Creating Gardens: The Dynamics of Soil-fertility Management in Wolayta, Southern Ethiopia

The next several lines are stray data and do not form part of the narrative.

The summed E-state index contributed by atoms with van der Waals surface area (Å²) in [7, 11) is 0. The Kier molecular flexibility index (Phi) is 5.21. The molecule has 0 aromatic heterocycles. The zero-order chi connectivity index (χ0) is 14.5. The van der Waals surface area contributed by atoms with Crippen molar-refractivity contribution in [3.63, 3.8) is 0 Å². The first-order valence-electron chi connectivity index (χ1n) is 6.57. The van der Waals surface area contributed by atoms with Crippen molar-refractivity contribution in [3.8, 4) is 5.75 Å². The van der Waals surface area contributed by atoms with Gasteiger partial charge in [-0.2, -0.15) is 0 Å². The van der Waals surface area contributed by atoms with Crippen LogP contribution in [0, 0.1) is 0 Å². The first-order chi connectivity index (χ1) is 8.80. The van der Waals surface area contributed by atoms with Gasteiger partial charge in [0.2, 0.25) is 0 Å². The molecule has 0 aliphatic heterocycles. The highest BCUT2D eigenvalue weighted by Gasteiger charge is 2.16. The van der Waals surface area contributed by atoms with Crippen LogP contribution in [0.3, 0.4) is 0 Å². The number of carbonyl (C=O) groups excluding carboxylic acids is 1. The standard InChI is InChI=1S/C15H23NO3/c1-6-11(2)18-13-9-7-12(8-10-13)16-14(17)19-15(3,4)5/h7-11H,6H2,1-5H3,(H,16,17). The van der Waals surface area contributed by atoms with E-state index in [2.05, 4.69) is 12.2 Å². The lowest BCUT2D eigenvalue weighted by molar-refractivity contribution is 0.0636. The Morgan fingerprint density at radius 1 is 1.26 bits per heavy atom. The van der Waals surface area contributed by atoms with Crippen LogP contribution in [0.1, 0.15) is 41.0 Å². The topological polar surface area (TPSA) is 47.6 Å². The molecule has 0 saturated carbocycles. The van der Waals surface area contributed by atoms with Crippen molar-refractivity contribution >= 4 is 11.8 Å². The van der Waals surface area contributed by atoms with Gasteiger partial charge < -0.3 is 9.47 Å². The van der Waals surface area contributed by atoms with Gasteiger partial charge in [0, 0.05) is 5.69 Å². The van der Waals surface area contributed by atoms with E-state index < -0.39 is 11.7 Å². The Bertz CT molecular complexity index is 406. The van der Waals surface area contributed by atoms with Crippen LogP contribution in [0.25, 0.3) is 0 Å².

Questions of soil management feature prominently in the policy debates on the future of Ethiopian agriculture and environment. Very often, a pessimistic picture is painted, with dramatic prognoses of environmental catastrophe. In particular, soil erosion has been highlighted as a major problem in the highland areas and major initiatives have been launched to tackle the issue. For example, the Ethiopian Highland Reclamation Study concluded that around 1900 million tonnes of soil are lost from the highlands each year, amounting to around 35t/ha/year (FAO, 1986). Similar pronouncements emerged from the early phases of the National Conservation Strategy process which emphasized the widespread nature of environmental degradation (Wood and Ståhl, 1989). The concern generated by such studies resulted in major campaigns from the mid-1980s to build soil bunds and terraces across the country, supported by massive food-for-work programmes (Hoben, 1995; Keeley and Scoones, 2000a). Similarly, soil-fertility decline has been highlighted as a significant constraint to agricultural production and food self-sufficiency (Wales and Le Breton, 1998), and major efforts have been made to encourage the wider use of inorganic fertilizers (Takele, 1996).